updates for 02.11.2011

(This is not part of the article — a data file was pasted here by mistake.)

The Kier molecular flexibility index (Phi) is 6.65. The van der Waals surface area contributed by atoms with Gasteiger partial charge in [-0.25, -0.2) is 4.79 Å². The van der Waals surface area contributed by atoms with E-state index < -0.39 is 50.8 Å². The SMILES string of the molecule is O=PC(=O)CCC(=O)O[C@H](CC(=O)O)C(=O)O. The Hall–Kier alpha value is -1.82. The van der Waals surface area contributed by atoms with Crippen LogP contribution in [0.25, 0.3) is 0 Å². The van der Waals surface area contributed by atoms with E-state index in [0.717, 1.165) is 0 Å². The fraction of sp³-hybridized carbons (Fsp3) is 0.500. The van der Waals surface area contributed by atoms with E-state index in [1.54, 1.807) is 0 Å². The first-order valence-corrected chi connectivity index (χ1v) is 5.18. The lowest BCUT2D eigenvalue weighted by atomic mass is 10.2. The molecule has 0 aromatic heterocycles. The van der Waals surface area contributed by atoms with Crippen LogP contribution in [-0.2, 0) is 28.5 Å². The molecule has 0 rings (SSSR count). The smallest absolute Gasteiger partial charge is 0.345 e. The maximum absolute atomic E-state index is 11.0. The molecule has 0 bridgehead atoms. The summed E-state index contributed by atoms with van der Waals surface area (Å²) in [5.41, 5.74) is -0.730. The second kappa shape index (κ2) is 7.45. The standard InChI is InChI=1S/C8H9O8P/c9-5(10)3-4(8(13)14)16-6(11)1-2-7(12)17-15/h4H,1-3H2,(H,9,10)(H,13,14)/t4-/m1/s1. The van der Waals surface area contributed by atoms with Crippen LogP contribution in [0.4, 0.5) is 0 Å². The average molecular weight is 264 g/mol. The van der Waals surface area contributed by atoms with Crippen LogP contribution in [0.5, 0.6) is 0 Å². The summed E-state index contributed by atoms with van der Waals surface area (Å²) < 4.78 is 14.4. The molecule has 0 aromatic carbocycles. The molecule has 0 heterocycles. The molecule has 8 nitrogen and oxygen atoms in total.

Hello, indeed, world! I am so excited that I figured out how to start up a blog on here! I spent a lot of time reading other blogs during the application process trying to figure out what TFA was really like. I hope that maybe someone else may see this blog sometime and I will help them along in the process, too! For a brief introduction-- my name is Erin. I graduated last fall from Rutgers University with a double major in Evolutionary Anthropology and Art History. It took me 9.5 semesters to finish undergrad and I am glad that it's finally over! I spent my first two years of college at Tulane University in New Orleans studying Ecology and Evolutionary Biology. I made the decision to transfer back home to New Jersey and Rutgers and I am so thrilled that I did. I found my niche quickly at Rutgers with the Evo. Anthro. department. I first fell in love with primatology because of my background from Tulane (and a transformative summer I spent in the Costa Rican rainforest as a field assistant). I then fell for bones. And it stuck. I am an osteology nut who gets her kicks from identifying bone fragments (I always did like puzzles...). I tacked on Art History because it has always been one of my loves. I have been an 'artist' forever- primarily painting- and art history allowed me to get my art fix without trying for a BFA or something silly like that :P I have recently dubbed myself a dabbler. I love learning a little bit of everything and have found that I also enjoy sharing (teaching) those things with others. My decision to apply for TFA was a natural one. I just felt (in all 206 of my bones) the need to teach. I am thrilled about my placement in Middle School Science in the Greater Newark region. Interestingly, it would've been my middle-school self's WORST nightmare. I HATED- and I mean it- science until college. I was always a writer, reader, drawer. Then I took a class called 'Diversity of Life' to fulfill a gen. ed. requirement during my freshman year and I got hooked. Now, I really hope that I can turn around some young minds who might fear, disregard or even HATE science. What else about me? I am an animal lover and a dog enthusiast. I share my world with two rescued mutts, Simon and Elinore. They have been in my life for 10 and 8 years, respectively. I live in a lovely little house with two guys. I date a wonderful man named Phil who was in my major at Rutgers and is awaiting responses from his graduate school applications in forensic anthropology. I am the 4th of 5 children. I am an aunt to 3. My full time job right now is studying for the Praxis II tests I will be taking in the next 1-2 months. That's about it... I hope this served as a good general introduction. I will post more tomorrow about TFA related stuff, but I thought this was an important first step!